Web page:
250406 Implementation of an integrated team approach to improve diabetes care by meeting medical and psycho-social needs of an immigrant population

Monday, October 31, 2011

Gina M. Pistulka, PhD, MPH, APHN-BC , Mary's Center for Maternal and Child Care, Washington, DC
Bethany Sanders, MPH , Mary's Center for Maternal and Child Care, Inc, Washington, DC
Alis Marachelian, MPH , Health Promotion, Mary's Center for Maternal and Child Care, Inc. / Washington AIDS Partnership, Washington, DC
Elsa Romero, CHW , Health Promotion, Mary's Center for Maternal and Child Care, Inc, Washington, DC
Vivian Cativo, RN , Clinical Department, Mary's Center for Maternal and Child Care, Inc, Washington, DC
Mabel Hernandez, Certified Nutritionist , Mary's Center for Maternal and Child Health, Inc, Washington, DC
Gita Agarwal, MD , Clinical Department, Mary's Center for Maternal and Child Care, Inc., Washington, DC
Meg Backas, LICSW , Mental Health Department, Mary's Center for Maternal and Child Care, Inc., Washington, DC
The prevalence of type 2 diabetes mellitus is rapidly growing in populations seen in this Federally Qualified Health Center in Washington DC, which serves an uninsured/underinsured immigrant population, made up of 80% Latino patients with additional distinct populations from Ethiopia and Vietnam. A quality improvement and process design was used to improve the clinical team approach in supporting patients with diabetes self management, as well as the overall health outcomes. Monthly integrated team rotational clinics were held, whereby diabetic patients would meet with all members of the Care Team, including clinician, RN, nutritionist, health promotion educator and case manager. Pre-clinic team meetings were held to coordinate care. Post-clinic meetings were held to debrief and agree on follow-up. Monthly meetings of the care team, supervisors and quality improvement staff discussed progress, addressed barriers and tested changes. Health outcomes included a diabetes bundle an all or nothing measure made up of an annual Hemoglobin A1c test, LDL test, Microalbumin test, depression screen and blood pressure screening. Additional measures included annual foot and eye exams, and contact with all members of the team. Results were tracked quarterly and compared to both baseline and patients not attending the rotational clinic. Results: Baseline and quarterly measures will be presented, in addition to qualitative and process data. Conclusion: The rotational clinic design showed itself to be a best practice model for meeting the needs of our diabetic population. Meeting with multiple members of the team reinforced simple educational messages and helped develop self management goals, whilst addressing psycho-social barriers that impede attainment of such goals. The dedicated clinic also allowed for better planning and coordination of patient care through the system of pre and post meetings, without placing undue burdens on already stretched staff capacities.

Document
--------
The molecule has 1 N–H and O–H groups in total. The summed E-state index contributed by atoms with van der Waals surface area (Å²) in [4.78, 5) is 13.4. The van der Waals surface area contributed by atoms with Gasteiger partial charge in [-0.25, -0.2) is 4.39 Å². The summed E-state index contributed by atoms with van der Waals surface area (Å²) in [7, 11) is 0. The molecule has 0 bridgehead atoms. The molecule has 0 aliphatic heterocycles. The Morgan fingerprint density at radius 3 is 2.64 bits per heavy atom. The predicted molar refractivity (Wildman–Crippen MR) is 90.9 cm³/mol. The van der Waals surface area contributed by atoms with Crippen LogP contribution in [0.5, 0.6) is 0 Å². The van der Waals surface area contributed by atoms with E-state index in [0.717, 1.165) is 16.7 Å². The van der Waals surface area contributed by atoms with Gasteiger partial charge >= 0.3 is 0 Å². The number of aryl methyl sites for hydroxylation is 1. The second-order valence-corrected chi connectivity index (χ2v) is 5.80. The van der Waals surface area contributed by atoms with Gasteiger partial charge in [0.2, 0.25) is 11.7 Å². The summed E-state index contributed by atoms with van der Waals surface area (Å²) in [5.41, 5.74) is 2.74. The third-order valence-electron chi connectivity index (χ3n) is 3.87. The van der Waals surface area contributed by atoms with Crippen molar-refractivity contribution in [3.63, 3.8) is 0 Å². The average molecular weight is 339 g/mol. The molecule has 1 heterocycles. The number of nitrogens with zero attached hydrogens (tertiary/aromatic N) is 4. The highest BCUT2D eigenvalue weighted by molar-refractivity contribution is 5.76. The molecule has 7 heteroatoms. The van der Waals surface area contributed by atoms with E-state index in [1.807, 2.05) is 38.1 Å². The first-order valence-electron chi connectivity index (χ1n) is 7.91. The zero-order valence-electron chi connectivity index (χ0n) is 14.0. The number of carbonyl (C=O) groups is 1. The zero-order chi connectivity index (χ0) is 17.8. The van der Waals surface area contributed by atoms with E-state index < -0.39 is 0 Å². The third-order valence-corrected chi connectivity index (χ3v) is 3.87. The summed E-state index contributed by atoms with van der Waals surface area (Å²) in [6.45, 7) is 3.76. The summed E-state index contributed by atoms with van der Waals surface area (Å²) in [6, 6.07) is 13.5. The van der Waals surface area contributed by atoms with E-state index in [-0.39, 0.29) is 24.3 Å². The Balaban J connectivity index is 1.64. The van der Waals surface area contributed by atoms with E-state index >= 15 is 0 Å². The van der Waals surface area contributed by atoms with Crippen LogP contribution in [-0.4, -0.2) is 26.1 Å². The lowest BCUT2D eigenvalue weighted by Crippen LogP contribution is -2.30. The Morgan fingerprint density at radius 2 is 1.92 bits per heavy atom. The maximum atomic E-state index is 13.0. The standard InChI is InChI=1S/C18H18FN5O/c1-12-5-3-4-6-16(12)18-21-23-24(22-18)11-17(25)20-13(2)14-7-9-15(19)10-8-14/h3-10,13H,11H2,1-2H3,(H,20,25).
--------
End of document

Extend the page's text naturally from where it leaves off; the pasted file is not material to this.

Learning Areas:
Chronic disease management and prevention

Learning Objectives:
1. Identify strategies to achieve an integrated approach of care in a community health clinic setting, including clinical and behavioral health supports. 2. Examine the process improvement and overall effectiveness of a culturally -appropriate intervention to improve diabetes care in an immigrant population.

Keywords: Diabetes, Immigrants

Presenting author's disclosure statement:

Qualified on the content I am responsible for because: I am qualified to present because I oversee clinical and health promotion programming within a community health center.
Any relevant financial relationships? No

I agree to comply with the American Public Health Association Conflict of Interest and Commercial Support Guidelines, and to disclose to the participants any off-label or experimental uses of a commercial product or service discussed in my presentation.